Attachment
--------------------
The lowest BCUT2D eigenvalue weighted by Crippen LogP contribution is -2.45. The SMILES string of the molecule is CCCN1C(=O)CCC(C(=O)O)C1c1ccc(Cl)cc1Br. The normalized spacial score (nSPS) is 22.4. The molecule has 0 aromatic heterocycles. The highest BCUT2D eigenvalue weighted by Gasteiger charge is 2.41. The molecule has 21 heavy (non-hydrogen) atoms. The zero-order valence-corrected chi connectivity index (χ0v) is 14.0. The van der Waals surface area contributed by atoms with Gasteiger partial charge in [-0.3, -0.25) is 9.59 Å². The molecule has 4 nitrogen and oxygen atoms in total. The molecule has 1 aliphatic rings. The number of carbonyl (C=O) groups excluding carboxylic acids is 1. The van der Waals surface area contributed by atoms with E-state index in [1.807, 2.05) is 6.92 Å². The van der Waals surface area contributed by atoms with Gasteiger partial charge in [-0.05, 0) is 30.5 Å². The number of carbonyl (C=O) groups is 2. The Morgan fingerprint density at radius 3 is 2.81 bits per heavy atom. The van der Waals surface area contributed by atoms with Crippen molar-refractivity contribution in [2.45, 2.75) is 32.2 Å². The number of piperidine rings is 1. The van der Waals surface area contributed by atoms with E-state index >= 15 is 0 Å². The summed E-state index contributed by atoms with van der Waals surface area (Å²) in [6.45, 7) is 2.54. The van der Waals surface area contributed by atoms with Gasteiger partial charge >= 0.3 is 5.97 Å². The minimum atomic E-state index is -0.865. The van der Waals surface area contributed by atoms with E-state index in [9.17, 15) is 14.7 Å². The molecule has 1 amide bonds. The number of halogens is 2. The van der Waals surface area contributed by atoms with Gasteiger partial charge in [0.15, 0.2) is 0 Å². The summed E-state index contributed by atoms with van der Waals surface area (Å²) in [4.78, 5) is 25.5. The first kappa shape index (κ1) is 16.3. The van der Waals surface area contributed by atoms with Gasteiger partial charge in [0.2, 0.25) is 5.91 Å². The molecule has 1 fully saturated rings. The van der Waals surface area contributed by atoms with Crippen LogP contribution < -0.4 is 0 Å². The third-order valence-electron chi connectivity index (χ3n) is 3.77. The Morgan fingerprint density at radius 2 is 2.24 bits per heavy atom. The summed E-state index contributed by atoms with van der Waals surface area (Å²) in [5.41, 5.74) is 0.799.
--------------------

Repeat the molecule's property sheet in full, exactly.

The lowest BCUT2D eigenvalue weighted by Crippen LogP contribution is -2.45. The SMILES string of the molecule is CCCN1C(=O)CCC(C(=O)O)C1c1ccc(Cl)cc1Br. The normalized spacial score (nSPS) is 22.4. The molecule has 0 aromatic heterocycles. The highest BCUT2D eigenvalue weighted by Gasteiger charge is 2.41. The molecule has 21 heavy (non-hydrogen) atoms. The zero-order valence-corrected chi connectivity index (χ0v) is 14.0. The van der Waals surface area contributed by atoms with Gasteiger partial charge in [-0.3, -0.25) is 9.59 Å². The molecule has 4 nitrogen and oxygen atoms in total. The molecule has 1 aliphatic rings. The number of carbonyl (C=O) groups excluding carboxylic acids is 1. The van der Waals surface area contributed by atoms with E-state index in [1.807, 2.05) is 6.92 Å². The van der Waals surface area contributed by atoms with Gasteiger partial charge in [-0.05, 0) is 30.5 Å². The number of carbonyl (C=O) groups is 2. The Morgan fingerprint density at radius 3 is 2.81 bits per heavy atom. The van der Waals surface area contributed by atoms with Crippen molar-refractivity contribution in [2.45, 2.75) is 32.2 Å². The number of piperidine rings is 1. The van der Waals surface area contributed by atoms with E-state index >= 15 is 0 Å². The summed E-state index contributed by atoms with van der Waals surface area (Å²) in [6.45, 7) is 2.54. The van der Waals surface area contributed by atoms with Gasteiger partial charge >= 0.3 is 5.97 Å². The minimum atomic E-state index is -0.865. The van der Waals surface area contributed by atoms with E-state index in [9.17, 15) is 14.7 Å². The molecule has 1 amide bonds. The number of halogens is 2. The van der Waals surface area contributed by atoms with Gasteiger partial charge in [0.15, 0.2) is 0 Å². The summed E-state index contributed by atoms with van der Waals surface area (Å²) in [4.78, 5) is 25.5. The first kappa shape index (κ1) is 16.3. The van der Waals surface area contributed by atoms with Gasteiger partial charge in [0.2, 0.25) is 5.91 Å². The molecule has 1 fully saturated rings. The van der Waals surface area contributed by atoms with Crippen LogP contribution < -0.4 is 0 Å². The third-order valence-electron chi connectivity index (χ3n) is 3.77. The Morgan fingerprint density at radius 2 is 2.24 bits per heavy atom. The summed E-state index contributed by atoms with van der Waals surface area (Å²) in [5.41, 5.74) is 0.799.